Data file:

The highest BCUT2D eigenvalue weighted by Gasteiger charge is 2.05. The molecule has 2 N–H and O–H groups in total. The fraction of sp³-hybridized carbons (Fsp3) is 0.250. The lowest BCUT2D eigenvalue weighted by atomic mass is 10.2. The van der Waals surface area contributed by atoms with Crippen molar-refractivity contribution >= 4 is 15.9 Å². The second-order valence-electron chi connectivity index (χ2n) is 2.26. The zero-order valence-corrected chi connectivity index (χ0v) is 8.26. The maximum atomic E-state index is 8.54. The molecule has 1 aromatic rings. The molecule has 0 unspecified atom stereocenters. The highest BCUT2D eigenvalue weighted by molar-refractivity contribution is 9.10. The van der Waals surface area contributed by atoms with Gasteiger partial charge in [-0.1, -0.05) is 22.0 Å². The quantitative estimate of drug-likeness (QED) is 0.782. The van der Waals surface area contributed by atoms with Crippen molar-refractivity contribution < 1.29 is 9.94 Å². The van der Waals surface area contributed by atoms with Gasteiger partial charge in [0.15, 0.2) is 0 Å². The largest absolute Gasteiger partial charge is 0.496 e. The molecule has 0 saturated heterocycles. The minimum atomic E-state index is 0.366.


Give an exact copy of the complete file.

The highest BCUT2D eigenvalue weighted by Gasteiger charge is 2.05. The molecule has 2 N–H and O–H groups in total. The fraction of sp³-hybridized carbons (Fsp3) is 0.250. The lowest BCUT2D eigenvalue weighted by atomic mass is 10.2. The van der Waals surface area contributed by atoms with Crippen molar-refractivity contribution >= 4 is 15.9 Å². The second-order valence-electron chi connectivity index (χ2n) is 2.26. The zero-order valence-corrected chi connectivity index (χ0v) is 8.26. The maximum atomic E-state index is 8.54. The molecule has 1 aromatic rings. The molecule has 0 unspecified atom stereocenters. The highest BCUT2D eigenvalue weighted by molar-refractivity contribution is 9.10. The van der Waals surface area contributed by atoms with Gasteiger partial charge in [-0.1, -0.05) is 22.0 Å². The quantitative estimate of drug-likeness (QED) is 0.782. The van der Waals surface area contributed by atoms with Crippen molar-refractivity contribution < 1.29 is 9.94 Å². The van der Waals surface area contributed by atoms with Gasteiger partial charge in [0.15, 0.2) is 0 Å². The largest absolute Gasteiger partial charge is 0.496 e. The molecule has 0 saturated heterocycles. The minimum atomic E-state index is 0.366.